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Bombers thwarted at Ninoy Aquino International Airport in Manila, Philippines

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Terrorism seems to strike every country in the world to some extent these days. Thanks to the National Bureau of Investigation (NBI) and a tip, an attempted bombing of the Ninoy Aquino International Airport (NAIA) was thwarted before dawn on September 1st, 2014. According to state run Philippine News Agency, four suspects were arrested while in a white Toyota Revo assembling the improvised explosive devices (IEDs) in parking area B at NAIA terminal 3. The Manila International Airport Authority (MIAA) reported that the suspects were apprehending around 1:45am on September 1st, before they were able to follow through with their planed attack.

Aside from the 6-8 improvised explosive devices, the NBI also seized multiple firearms from the bombing suspects. The MIAA assured the public that all terminals at the airport remain safe and issued the following statement to reporters, “Airport security personnel continue to stay vigilant in their respective areas,” MIAA said. The Civil Aviation Authority of the Philippines (CAAP) has also issued a heightened alert level at all airport throughout the country, which requires 50 percent of all security personnel to be at their post at all times during the heightened alert level.

Terrorist groups in the southern part of the country have been fighting with the Philippine government and amongst themselves for some time in an effort to establish an independent Muslim homeland on the southern island of Mindanao. The Philippines is a predominately catholic country and despite government efforts to establish treaties with these groups, fighting continues to bring fear to those in the area, as well as Manila. Much of the fighting is contained in the areas the groups want to take as their independent homeland, but recently there have been increasing terrorist activities in the capital city of Manila, with grenades being detonated in some areas of the city, bomb threats to public transportation such as buses and the Metro and Light Rail Systems, and assassinations and attempted assassinations.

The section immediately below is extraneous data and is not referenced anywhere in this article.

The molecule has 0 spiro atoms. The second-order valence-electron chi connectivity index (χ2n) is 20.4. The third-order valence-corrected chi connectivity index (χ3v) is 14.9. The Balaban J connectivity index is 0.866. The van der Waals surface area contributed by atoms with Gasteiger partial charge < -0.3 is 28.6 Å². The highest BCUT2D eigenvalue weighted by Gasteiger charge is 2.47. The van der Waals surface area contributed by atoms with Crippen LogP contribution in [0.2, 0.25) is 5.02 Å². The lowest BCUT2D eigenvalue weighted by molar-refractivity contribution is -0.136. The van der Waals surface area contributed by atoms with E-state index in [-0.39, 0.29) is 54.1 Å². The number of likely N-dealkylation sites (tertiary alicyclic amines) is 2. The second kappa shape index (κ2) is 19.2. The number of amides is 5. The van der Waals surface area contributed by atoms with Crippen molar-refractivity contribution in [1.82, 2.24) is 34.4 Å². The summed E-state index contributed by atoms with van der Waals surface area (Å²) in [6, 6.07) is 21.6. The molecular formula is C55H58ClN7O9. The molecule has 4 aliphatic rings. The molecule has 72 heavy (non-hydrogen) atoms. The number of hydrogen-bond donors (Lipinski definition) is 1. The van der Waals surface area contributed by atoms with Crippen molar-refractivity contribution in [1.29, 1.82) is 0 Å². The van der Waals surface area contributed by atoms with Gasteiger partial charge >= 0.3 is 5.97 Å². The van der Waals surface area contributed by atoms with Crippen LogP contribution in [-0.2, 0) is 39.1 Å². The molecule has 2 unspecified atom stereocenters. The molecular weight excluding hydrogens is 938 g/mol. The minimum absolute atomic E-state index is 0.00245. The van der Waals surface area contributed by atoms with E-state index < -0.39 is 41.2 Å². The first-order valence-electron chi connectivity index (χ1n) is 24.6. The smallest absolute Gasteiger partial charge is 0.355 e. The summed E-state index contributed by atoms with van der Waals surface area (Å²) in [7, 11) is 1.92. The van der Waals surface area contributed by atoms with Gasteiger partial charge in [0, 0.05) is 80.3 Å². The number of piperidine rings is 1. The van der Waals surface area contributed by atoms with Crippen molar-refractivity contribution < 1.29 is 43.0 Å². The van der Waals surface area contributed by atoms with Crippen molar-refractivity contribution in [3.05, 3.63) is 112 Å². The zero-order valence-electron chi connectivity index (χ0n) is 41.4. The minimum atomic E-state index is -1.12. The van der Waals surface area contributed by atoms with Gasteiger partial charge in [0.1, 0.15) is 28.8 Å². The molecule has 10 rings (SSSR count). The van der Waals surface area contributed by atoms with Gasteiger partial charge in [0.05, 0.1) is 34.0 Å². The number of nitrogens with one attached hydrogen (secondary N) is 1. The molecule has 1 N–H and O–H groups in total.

There was a major string of bombings in 2011, and more recently bombs and grenade explosions spread out throughout the city. A bomb attempt in February was thwarted in Surigao city on a bus headed for Manila, thanks to the one of the passengers alerting the bus operator. The bomb was quickly defused by experts after the driver of the bus heeded passenger alerts of heavy smoking coming from the luggage area of the bus.

Many countries have also issued travel alerts to their citizens, asking that people traveling to the Philippines, especially the Muslim areas of the southern island of Mindanao which consists of Basilan, Sulu, Tawi Tawi, Lanao del Sur and Maguindanao, stay vigilant due to terrorism and kidnapping threats in the region. Maguindanao is the location of the Maguindanao Massacre in 2009, where 58 victims were brutally slaughtered. At least 34 of the murder victims were journalist. The Committee to Protect Journalist (CPJ) has called the Maguindanao Massacre the single deadliest event for journalist in history.

At the current time, the names of the NAIA bombing suspects have not been released as the investigation continues.

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